Table 1. Comparison of the mean shear bond strength [N], standard deviations (SD) and ARI. The column significance shows differences according to the shear bond strength (p ≤ 0.05).
Table 1. Comparison of the mean shear bond strength [N], standard deviations (SD) and ARI. The column significance shows differences according to the shear bond strength (p ≤ 0.05).
Adhesive and Etching ModeGroup Name, Bracket Type, nShear Bond Strength [MPa], (SD)Significance at p ≤ 0.05ARI Score
Filtek Silorane, Silorane self-etching primerA, ceramic, 143.50 (1.71)G–K0.27
B, polymer, 41.37 (1.87)G–K0
C, metal,111.77 (0.97)G–K0.09
Filtek Silorane, conventional etching, Silorane primerD, ceramic, 154.28 (1.43)G–K0.57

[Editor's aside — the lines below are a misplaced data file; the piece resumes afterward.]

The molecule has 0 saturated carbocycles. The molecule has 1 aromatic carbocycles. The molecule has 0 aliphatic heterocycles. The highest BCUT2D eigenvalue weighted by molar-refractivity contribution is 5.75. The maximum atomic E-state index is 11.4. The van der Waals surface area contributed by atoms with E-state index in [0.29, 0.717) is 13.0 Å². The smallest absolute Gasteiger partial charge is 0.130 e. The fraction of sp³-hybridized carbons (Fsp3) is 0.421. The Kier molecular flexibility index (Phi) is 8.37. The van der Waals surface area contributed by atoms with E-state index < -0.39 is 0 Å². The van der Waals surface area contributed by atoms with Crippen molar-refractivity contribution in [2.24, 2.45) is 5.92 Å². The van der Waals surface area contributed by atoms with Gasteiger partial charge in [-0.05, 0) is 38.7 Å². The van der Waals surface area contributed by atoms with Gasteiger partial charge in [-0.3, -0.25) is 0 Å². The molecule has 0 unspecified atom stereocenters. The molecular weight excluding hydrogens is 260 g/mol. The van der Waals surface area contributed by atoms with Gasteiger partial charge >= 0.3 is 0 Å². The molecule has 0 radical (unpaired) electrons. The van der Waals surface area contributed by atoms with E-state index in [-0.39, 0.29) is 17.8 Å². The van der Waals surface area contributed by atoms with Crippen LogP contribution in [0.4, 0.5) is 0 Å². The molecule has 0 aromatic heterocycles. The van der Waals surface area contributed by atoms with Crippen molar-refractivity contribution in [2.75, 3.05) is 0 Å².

E, polymer, 90.87 (0.53)G–K0.22
F, metal, 152.71 (0.91)G–K0.27
Transbond XT, Conventional etching, Transbond MIPG, ceramic, 1516.5 (12.2)A–F, K3.0
H, polymer, 157.62 (3.62)A–F, K2.9
I, metal, 1514.0 (4.89)A–F, K2.6
Publisher’s Note: MDPI stays neutral with regard to jurisdictional claims in published maps and institutional affiliations.

Share and Cite

MDPI and ACS Style

Brauchli, L.; Steineck, M. Siloranes–Suitability of a Novel Adhesive for Orthodontic Bracket Bonding. Dent. J. 2021, 9, 135.

AMA Style

Brauchli L, Steineck M. Siloranes–Suitability of a Novel Adhesive for Orthodontic Bracket Bonding. Dentistry Journal. 2021; 9(11):135.

Chicago/Turabian Style

Brauchli, Lorenz, and Markus Steineck. 2021. "Siloranes–Suitability of a Novel Adhesive for Orthodontic Bracket Bonding" Dentistry Journal 9, no. 11: 135.

Note that from the first issue of 2016, this journal uses article numbers instead of page numbers. See further details here.

Article Metrics

Back to TopTop